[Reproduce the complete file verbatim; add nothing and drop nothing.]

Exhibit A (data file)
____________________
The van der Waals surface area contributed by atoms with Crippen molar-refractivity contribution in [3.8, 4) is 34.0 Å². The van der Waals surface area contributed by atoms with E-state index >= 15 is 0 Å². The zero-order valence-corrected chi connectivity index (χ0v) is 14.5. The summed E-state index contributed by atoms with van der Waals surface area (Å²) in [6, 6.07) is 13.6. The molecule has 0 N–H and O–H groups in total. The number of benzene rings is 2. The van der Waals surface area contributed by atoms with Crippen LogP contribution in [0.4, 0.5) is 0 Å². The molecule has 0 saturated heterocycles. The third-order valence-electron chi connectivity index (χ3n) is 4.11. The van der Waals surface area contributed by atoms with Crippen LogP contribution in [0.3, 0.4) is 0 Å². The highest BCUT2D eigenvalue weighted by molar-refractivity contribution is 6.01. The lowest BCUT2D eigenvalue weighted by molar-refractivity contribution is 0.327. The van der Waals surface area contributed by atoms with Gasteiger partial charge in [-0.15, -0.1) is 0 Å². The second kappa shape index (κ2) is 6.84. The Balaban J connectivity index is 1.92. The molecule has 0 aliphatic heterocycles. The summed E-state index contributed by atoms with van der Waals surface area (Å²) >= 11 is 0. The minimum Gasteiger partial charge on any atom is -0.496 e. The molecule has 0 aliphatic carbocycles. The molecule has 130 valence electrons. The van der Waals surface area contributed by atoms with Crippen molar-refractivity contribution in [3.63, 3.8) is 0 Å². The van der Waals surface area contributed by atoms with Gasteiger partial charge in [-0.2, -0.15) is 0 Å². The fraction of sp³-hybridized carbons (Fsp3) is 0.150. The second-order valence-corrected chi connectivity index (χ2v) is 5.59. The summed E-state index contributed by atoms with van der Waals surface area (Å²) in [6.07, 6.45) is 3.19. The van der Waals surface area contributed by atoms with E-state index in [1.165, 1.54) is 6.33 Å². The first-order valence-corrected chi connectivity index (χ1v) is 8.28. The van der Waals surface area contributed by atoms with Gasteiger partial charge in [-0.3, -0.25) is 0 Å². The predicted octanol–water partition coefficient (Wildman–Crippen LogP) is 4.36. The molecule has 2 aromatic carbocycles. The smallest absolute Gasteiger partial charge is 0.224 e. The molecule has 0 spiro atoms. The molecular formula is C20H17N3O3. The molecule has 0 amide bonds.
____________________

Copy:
The van der Waals surface area contributed by atoms with Crippen molar-refractivity contribution in [3.8, 4) is 34.0 Å². The van der Waals surface area contributed by atoms with E-state index >= 15 is 0 Å². The zero-order valence-corrected chi connectivity index (χ0v) is 14.5. The summed E-state index contributed by atoms with van der Waals surface area (Å²) in [6, 6.07) is 13.6. The molecule has 0 N–H and O–H groups in total. The number of benzene rings is 2. The van der Waals surface area contributed by atoms with Crippen LogP contribution in [0.4, 0.5) is 0 Å². The molecule has 0 saturated heterocycles. The third-order valence-electron chi connectivity index (χ3n) is 4.11. The van der Waals surface area contributed by atoms with Crippen LogP contribution in [0.3, 0.4) is 0 Å². The highest BCUT2D eigenvalue weighted by molar-refractivity contribution is 6.01. The lowest BCUT2D eigenvalue weighted by molar-refractivity contribution is 0.327. The van der Waals surface area contributed by atoms with Gasteiger partial charge in [-0.15, -0.1) is 0 Å². The second kappa shape index (κ2) is 6.84. The Balaban J connectivity index is 1.92. The molecule has 0 aliphatic heterocycles. The summed E-state index contributed by atoms with van der Waals surface area (Å²) >= 11 is 0. The minimum Gasteiger partial charge on any atom is -0.496 e. The molecule has 0 aliphatic carbocycles. The molecule has 130 valence electrons. The van der Waals surface area contributed by atoms with Crippen molar-refractivity contribution in [3.63, 3.8) is 0 Å². The van der Waals surface area contributed by atoms with Gasteiger partial charge in [-0.2, -0.15) is 0 Å². The fraction of sp³-hybridized carbons (Fsp3) is 0.150. The second-order valence-corrected chi connectivity index (χ2v) is 5.59. The summed E-state index contributed by atoms with van der Waals surface area (Å²) in [6.07, 6.45) is 3.19. The van der Waals surface area contributed by atoms with E-state index in [1.165, 1.54) is 6.33 Å². The first-order valence-corrected chi connectivity index (χ1v) is 8.28. The van der Waals surface area contributed by atoms with Gasteiger partial charge in [-0.3, -0.25) is 0 Å². The predicted octanol–water partition coefficient (Wildman–Crippen LogP) is 4.36. The molecule has 2 aromatic carbocycles. The smallest absolute Gasteiger partial charge is 0.224 e. The molecule has 0 spiro atoms. The molecular formula is C20H17N3O3. The molecule has 0 amide bonds.